Telehealth Might Become Permanent for Insurances

With the COVID-19 pandemic keeping many Americans home, telehealth services have emerged as an alternative to in-person care. 

Prior to this telehealth was an option for some medical services, however most insurances did not cover physical, occupational and speech therapy delivered by this method. 

Telehealth is not a new concept. In fact, in the early 1900s when radio revolutionized communication it wasn’t long before innovators started imagining how doctors could attend to patients over the radio. In 1924 a radio news magazine featured an illustration of a doctor attending to a patient via video call, under the headline “The Radio Doctor–Maybe!”.  During the1940s  radiology images were sent 24 miles between two townships via telephone line in the world’s first example of an electronic medical record transfer. A Canadian doctor built upon this technology in the 1950s, constructing a teleradiology system that was used in and around Montreal. As these practices became more widespread, so did motion pictures, and with the advent of modern film technology came serious plans for video medicine. The first people to use video communication for medical purposes were clinicians at the University of Nebraska. In 1959, the university established a two-way television setup to transmit information to medical students across campus, and five years later linked with a state hospital to perform video consultations.1

Since then telemedicine has grown and expanded. Patients and the medical community have seen the advantages of conducting these types of visits. As per Sloan Kettering, these include:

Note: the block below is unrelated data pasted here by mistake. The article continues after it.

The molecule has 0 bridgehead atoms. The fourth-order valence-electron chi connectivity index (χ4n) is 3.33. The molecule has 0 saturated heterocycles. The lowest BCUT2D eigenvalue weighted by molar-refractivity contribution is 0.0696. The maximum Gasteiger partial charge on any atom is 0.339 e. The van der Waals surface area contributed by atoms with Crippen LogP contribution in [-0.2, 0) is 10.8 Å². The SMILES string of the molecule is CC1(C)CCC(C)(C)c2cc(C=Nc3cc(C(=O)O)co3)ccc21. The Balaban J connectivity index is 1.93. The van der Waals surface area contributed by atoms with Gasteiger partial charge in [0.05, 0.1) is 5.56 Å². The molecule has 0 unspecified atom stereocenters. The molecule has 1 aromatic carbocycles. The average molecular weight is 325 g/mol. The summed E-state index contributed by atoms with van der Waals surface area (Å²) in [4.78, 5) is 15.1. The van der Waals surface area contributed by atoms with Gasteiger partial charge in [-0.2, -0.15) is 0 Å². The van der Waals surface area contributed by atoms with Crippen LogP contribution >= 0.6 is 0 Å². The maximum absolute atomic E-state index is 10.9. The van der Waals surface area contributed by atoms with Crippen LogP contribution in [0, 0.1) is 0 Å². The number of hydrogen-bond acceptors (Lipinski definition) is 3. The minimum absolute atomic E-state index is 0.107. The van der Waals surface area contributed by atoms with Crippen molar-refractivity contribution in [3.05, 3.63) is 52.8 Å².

• Getting the care you need without having to travel to the hospital/clinic.
  • Saving travel time and money.
  • Helping you spend less time at your healthcare provider’s office.
  • Not having to have a caregiver travel with those who can not transport themselves

“During this global pandemic, telehealth is emerging as an effective and sustainable solution for precaution, prevention and treatment to stem the spread of COVID-19. Telehealth is bridging the gap between people, physicians and health systems, enabling everyone, especially symptomatic patients, to stay at home and communicate with physicians through virtual channels, helping to reduce the spread of the virus to mass populations and the medical staff on the frontlines, said Dedi Gilad, CEO and co-founder of Tyto Care, a telemedicine technology company. Critically, hospitals are quickly adopting telehealth to treat quarantined patients infected with COVID-19.”2

The American Physical Therapy association has been a long time advocate for physical therapists and physical therapists assistants providing services via telehealth. From their position to the House Of Delegates (TELEHEALTH HOD P06191509 [Initial: HOD P06140707] [Position]): 

“Telehealth is a well defined and established method of health services delivery. Physical therapists provide services using telehealth as part of their scope of practice, incorporating elements of patient and client management as needed, to enhance patient and client interactions. The American Physical Therapy Association (APTA) supports:  

 Inclusion of physical therapist services in telehealth policy and regulation on the national and state levels to help society address the growing cost of health services, the disparity in accessibility of health services, and the potential impact of health workforce shortages;    

Advancement of physical therapy telehealth practice, education, and research to enhance the quality and accessibility of physical therapist services; and